HayCreek wrote:
Ok, gotta admit I'm biased in this case. I'm a .204 nut and that's what I use.
.243 is a good round but the .204 uses less powder, is capable of .2" groups or better and has minimal recoil.

At the ranges you're talking about, it will perform beautifully. I've dusted prairie dogs at 450 and know it will still drop a coyote at 500.

If you want a varmint/deer rifle, you might look into the .260 Rem. A friend of mine just got one and I'm dying to help him check it out.


Nice shooting HayCreek. Figured this had to be a Savage. Mine in .223 shot similar groups. With the scope I had on it, I used a 300 yard zero. Made it pretty easy for long range shooting at Pdogs and coyotes.

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HayCreek
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PostPosted: Thu Oct 06, 2011 4:02 pm    Post subject: Re: Group size at different ranges and zero Reply with quote

Thanks, Moose. Very Happy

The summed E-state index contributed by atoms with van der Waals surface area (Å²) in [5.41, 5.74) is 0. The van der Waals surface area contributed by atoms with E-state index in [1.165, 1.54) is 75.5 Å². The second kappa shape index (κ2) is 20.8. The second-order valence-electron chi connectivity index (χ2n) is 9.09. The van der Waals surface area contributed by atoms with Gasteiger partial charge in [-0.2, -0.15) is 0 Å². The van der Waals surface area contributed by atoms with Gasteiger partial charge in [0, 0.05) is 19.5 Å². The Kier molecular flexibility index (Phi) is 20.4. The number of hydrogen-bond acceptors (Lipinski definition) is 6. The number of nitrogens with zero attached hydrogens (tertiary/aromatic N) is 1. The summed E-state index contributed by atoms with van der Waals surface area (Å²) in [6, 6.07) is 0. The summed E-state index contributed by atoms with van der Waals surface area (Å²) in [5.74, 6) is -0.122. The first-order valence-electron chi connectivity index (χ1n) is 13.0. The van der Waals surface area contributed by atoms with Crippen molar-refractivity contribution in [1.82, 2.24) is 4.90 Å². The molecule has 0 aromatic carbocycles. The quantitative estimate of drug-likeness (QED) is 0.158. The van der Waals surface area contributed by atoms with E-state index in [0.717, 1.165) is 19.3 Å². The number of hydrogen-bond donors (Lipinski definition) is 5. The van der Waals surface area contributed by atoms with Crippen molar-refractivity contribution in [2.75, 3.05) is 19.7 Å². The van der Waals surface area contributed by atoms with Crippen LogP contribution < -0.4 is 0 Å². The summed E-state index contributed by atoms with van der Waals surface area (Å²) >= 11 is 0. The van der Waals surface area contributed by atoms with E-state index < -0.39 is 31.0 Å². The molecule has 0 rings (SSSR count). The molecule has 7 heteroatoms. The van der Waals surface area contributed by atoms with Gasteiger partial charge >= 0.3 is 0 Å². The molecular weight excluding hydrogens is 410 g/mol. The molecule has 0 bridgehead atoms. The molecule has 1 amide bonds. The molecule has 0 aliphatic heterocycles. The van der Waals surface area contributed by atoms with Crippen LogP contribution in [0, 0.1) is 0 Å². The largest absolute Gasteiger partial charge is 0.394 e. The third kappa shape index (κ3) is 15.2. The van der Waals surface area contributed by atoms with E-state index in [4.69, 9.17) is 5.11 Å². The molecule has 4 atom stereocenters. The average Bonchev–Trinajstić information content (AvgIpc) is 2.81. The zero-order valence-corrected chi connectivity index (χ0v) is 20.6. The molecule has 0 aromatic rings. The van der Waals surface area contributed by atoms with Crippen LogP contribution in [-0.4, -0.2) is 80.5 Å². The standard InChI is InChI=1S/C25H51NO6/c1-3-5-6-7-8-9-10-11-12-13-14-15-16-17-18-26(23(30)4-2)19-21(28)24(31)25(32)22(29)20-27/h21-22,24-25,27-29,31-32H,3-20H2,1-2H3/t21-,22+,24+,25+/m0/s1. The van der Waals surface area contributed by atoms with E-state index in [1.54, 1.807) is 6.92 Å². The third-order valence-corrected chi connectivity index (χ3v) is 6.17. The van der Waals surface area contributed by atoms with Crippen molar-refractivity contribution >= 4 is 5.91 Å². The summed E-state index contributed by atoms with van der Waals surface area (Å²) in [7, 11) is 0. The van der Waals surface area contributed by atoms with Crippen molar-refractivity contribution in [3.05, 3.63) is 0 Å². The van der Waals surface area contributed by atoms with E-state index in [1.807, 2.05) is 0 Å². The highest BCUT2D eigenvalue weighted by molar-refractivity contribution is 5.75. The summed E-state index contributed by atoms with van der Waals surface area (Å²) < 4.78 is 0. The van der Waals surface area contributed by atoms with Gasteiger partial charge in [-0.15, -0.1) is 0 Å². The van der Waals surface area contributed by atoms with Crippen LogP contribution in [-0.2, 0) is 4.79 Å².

Had to chuckle at your comment. Only a Savage owner would get that feeling. Wink

Yup, gotta love those Savages! Not to put down Cooper, but I was looking at one with its test target and thinking "Heck, my Savage will do that and I can sure load a lot of ammo for the difference in price."

300 yd zero sounds good. Been looking at some ballistics and thinking if I zero thereabouts my MPBR should put it out to about 340 or so.
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slimjim
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PostPosted: Thu Oct 06, 2011 4:41 pm    Post subject: Re: Group size at different ranges and zero Reply with quote

you guys and your super accurate .204s! I think my latest .223 will do as good. It sounds like the .204 for pd's and yotes is hard to beat.

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MacD
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PostPosted: Thu Oct 06, 2011 4:46 pm    Post subject: Re: Group size at different ranges and zero Reply with quote